Provide room for imagination and creationUnder heterotopian principle (7), social media functions as special spaces serving people’s need and desire to escape from their reality. These spaces are imaginary, reminiscent of Foucault’s example of children’s tents set up on the covers of their parents’ beds (Boyer, 2008). This perspective gives us a different approach to social media. In Stories, Instagram provides several decoration features such as animated stickers and background colors. Using these features, users can play with and decode their memories in a virtual and imaginary space. What is more, “escaping” is realized not just through imagination itself but also through creative acts. Drawing from heterotopian principle (3), designers can enable users to frame a new, imaginary space by creatively juxtaposing their various experience spaces. Users can have a different life and hand-picked surroundings in social media, and can take on a whole new persona than their real one. Social media interventions should help users reframe their reality to make it fit into their own created world, and help them experience a new, third place which does not exist in reality.
Design effective navigation and curation of accumulated contentThis implication addresses heterotopian principle (4) and calls for a deeper understanding of social media’s “searchability.” Content accumulates in social media repositories as time goes by. The timelines of many social media services thus have the heterotopian character of heterochronism, the blending of time and space. Designers should provide retrieving and search features which can help users reach their accumulated memories using such criteria as date and place. For instance, “Activity log” in Facebook enables users to browse not only their accumulated content but also past interactions with others in a chronological way. The previously studied Throwback, on the other hand, is an effort to traverse space-time and curate memory content for users as pleasant surprises.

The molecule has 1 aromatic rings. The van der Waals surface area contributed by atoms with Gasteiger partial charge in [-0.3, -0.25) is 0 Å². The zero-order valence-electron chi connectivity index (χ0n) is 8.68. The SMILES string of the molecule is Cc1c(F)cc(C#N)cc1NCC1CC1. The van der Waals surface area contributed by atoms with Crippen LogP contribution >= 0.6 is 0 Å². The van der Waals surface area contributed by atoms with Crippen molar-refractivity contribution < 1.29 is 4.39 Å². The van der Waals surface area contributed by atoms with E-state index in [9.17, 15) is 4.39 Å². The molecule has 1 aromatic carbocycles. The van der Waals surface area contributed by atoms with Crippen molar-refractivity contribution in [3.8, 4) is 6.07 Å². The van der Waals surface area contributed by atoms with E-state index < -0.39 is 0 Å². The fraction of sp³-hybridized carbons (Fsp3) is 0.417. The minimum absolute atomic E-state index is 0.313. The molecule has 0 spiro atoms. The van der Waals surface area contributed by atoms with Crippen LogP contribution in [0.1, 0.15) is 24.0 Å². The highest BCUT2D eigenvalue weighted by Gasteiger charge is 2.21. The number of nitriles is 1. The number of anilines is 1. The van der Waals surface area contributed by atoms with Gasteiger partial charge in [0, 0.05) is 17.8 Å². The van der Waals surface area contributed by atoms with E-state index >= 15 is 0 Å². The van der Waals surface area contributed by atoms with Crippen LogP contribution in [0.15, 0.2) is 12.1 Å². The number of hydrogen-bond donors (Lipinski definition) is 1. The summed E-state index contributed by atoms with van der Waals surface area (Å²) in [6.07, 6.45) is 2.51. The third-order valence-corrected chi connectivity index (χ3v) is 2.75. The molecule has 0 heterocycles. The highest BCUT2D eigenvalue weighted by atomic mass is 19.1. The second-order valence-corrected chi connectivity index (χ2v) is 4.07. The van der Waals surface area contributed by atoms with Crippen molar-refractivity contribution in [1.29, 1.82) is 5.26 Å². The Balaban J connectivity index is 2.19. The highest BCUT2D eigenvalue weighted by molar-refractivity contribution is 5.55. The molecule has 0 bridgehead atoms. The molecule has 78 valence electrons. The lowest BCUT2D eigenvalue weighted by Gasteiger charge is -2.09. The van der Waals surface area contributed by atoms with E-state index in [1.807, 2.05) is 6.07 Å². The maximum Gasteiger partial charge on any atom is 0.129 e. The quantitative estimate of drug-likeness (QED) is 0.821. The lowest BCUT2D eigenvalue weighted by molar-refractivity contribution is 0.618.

Through the lens of heterotopia, social media designers have a new perspective to use in their work to make social media into a more engaging public space which encourages users’ active participation. Through online observation, we focused on Hashtag, Share, Profile, Throwback, Live, and Privacy settings, which are a set of social media interventions particularly relevant in helping social media function as a collection of heterotopian places. From the exploratory analysis of the six interventions, we derived four design implications that can help enhance the role of social media as a public space. Complementing to existing social media design strategies, these four implications provide fresh angles to address, respectively, the boundaries within social media, the relationship between the virtual space and the physical reality, the empowerment of users by helping them create their own heterotopia, and the entangled relation between time and space.
Moreover, this study contributes by introducing a way to borrow philosophical concept to interpret the dynamic nature of social media. Social media has evolved rapidly by actively adopting people’s behavior and societal trends. To understand this complicated nature of social media, we, researchers need to understand basic humanities which is based on people and society’s evolution process. Future study would extend the current findings by testing various design features built along the directions of the suggested design implications and eventually lead to structured and practical guidelines for future design of social media.
Authors appreciate Dr. Leslie J. Schwartz for her valuable comments and suggestions.